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Blog 22.04.2021

Attracting International Talent Through World-class Workplace Culture

When it comes to workplace culture, Egbert Schram has the experience and the data to help companies increase both productivity and worker satisfaction.
CEO of Hofstede Insights
Egbert Schram

"Workplace culture is to business as oil is to an engine. Without oil, even the most superb engine components will jam, just as excellent individual employees cannot excel without the smooth ointment of an enabling workplace culture."

While the most recent data has shown positive results for foreign direct investment in Finland during the pandemic, Finland as a Business Location Barometer showed us that sustainable business growth in the future will continue to depend on attracting highly-skilled foreign workers.

The report also indicated that Finland can attract talent by leaning on its reputation for providing a satisfying work-life balance and extensive workplace benefits. We asked Egbert Schram, CEO of Hofstede Insights, what companies in Finland can do to attract and keep the best talent in a fiercely competitive global environment – especially in light of the Covid-19 pandemic. 

Non-financial benefits attract talent too

The unprecedented changes that have impacted workplaces over the past year can be seen as an opportunity to further improve company culture, Schram points out. Many companies have taken an economic hit, but they still need to address the important question of how to attract and retain top talent.

Schram and his team study how employees in different national cultures have distinct values and priorities that can addressed by an employer. In Finland, for example, long-term career prospects are not as important to individual employees as are other factors, such as job security and predictability. This contrasts with some other countries, like Germany and Japan, where long-term career prospects are important to employees.

This is partly due to socio-economic factors. In Finland, the rate of youth unemployment is high (16.4% for 2020) and younger generations feel they stand to earn less than previous generations, and that they have less contractual security. Schram calls this "a massive trauma" that must be recognized and addressed by employers.

Providing workers with predictability can be seen as a non-monetary benefit to attract talent. Schram, for example, gives all of his workers a permanent contract after the initial trial period.

Stability and predictability can also translate into more flexibility for the company itself. By offering benefits – such as allowing employees to work from home, paid internet and phone subscriptions, meal vouchers, etc. – in lieu of a higher salary, a company can improve its bottom line. Employees gain too, as benefits are often subject to a lower tax rate than salary, and working from home saves on commuting and other costs. The result for the company is more financial flexibility in times of disruption, while employees enjoy security and predictability.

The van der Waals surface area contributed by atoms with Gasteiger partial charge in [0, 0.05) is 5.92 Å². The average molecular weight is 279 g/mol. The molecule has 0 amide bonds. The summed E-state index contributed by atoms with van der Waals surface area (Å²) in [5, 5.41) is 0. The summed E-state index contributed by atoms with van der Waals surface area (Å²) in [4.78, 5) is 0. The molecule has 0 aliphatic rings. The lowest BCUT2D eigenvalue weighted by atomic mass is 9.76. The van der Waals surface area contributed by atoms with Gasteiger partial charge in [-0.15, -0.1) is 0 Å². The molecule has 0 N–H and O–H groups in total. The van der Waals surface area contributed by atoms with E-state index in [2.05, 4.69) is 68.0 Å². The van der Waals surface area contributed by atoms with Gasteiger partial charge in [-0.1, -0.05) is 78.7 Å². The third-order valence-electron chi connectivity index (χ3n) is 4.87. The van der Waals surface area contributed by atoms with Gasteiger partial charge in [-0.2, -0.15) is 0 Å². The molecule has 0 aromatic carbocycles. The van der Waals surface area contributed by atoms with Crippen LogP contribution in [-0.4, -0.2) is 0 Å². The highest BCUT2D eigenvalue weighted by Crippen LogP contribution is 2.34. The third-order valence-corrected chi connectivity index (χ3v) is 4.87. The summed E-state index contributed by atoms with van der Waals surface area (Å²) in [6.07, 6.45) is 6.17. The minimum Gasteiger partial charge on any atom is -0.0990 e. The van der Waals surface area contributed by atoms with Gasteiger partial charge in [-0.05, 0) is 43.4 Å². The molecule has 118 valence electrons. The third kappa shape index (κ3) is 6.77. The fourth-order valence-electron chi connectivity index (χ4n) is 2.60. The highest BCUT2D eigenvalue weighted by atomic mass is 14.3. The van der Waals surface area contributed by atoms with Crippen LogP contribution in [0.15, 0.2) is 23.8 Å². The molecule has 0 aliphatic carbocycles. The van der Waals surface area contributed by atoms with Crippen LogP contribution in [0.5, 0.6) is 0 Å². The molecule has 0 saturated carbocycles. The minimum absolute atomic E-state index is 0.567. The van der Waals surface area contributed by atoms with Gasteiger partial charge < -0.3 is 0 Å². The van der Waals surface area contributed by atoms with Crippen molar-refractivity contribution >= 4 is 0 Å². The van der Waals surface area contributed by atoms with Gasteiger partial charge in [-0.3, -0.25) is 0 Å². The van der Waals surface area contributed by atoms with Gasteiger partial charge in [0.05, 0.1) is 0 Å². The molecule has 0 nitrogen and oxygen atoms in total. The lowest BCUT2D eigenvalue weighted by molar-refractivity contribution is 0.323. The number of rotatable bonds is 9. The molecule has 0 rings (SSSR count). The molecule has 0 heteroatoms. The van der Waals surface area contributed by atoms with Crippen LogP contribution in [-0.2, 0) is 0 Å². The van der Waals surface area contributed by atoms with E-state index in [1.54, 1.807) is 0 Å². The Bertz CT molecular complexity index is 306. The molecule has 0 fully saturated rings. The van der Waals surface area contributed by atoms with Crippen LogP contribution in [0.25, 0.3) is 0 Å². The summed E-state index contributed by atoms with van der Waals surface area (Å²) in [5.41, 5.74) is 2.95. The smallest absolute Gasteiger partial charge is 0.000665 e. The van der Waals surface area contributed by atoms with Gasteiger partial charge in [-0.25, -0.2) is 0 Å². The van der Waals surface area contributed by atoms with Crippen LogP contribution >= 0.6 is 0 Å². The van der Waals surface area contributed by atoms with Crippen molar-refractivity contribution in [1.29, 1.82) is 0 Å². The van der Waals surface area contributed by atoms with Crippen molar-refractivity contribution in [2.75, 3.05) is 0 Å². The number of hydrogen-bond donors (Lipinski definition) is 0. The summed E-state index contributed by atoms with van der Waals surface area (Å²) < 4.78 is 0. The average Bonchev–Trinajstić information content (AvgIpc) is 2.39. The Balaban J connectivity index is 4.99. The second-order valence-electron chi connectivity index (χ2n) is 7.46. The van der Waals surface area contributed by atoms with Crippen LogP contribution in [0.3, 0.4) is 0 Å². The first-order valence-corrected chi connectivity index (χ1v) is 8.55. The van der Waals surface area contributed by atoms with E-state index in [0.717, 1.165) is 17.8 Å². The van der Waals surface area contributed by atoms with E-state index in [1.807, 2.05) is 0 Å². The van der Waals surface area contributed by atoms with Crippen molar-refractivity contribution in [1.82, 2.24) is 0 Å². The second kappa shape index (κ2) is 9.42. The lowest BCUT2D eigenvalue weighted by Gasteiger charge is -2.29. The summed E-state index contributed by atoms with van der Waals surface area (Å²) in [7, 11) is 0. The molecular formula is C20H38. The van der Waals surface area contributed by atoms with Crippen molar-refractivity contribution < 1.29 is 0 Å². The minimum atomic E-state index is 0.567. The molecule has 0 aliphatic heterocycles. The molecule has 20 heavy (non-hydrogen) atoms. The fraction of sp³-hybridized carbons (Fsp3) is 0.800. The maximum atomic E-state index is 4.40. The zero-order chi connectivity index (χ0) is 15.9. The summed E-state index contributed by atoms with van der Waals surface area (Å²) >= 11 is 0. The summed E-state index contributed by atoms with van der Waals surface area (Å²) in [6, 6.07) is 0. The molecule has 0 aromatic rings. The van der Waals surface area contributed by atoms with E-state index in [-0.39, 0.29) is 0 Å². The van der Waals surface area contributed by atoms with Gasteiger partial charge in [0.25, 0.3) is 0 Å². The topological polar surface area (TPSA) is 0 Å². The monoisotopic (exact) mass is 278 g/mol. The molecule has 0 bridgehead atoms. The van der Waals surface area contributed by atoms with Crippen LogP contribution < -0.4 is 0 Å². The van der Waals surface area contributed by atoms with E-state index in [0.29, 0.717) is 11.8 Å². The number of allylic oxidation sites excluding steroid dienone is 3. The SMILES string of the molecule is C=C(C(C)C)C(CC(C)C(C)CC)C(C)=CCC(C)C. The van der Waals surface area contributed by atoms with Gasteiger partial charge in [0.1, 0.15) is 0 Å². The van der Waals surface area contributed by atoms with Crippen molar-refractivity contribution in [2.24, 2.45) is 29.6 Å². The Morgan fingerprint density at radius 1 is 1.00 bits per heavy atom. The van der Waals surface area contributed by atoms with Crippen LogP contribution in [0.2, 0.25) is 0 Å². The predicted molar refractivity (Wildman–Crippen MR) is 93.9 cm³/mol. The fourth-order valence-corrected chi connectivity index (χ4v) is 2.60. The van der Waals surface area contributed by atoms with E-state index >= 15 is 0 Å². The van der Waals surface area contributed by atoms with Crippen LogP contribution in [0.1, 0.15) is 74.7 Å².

Build a culture of trust and empowerment

Schram points out two prerequisites for this kind of work environment: strong trust and effective management.

Trust translates into employees being empowered to self manage. Paradoxically, companies must also have employees whose sole task is to manage people. The distinction, Schram says, lies in the definition of management.

"A manager is like a garbage man," says Schram. "The manager should take away anything that prevents employees from doing their jobs and should focus on having a longer-term view to ensure that working practices remain relevant 3-5 years from now. It is a cost that must be budgeted, but that will bring long-term productivity and savings."

On effective management, Schram says the most hands-on management is often the most hands-off approach. This means that (especially in Finland) managers should learn to not do certain things and should rather enable team members to do them.

Work is, of course, more than an activity done in exchange for wages; it is also about connection and cohesion. Schram emphasizes that a company must build an infrastructure of touch points – including both virtual and physical meeting places – where employees can come together for a sense of belonging and to discuss matters of mutual importance.

Finland is prepared to handle the change

"One thing we've learned from Covid-19 in the business community is that people can adjust easily," says Schram.

The dramatic change in workplace norms made necessary by the Covid-19 pandemic has shown that people can change overnight when it makes sense to do so, and when they are in an environment in which they will not be judged for behaving differently. For small and large companies alike, re-thinking the workplace can bring benefits to both employees and employers – resulting in more satisfaction and productivity.

Fortunately, Finland was and still is well prepared for the challenges of a global crisis. Many functions were already online before restrictions came into effect, and many workplaces, public service and school systems were prepared to tackle the challenges of remote operations. Statistically, international talent is drawn to Finland for an excellent work-life balance and a smooth-running, high-trust society that fosters a healthy life for employees and their families.

The content is created together with Amcham Finland.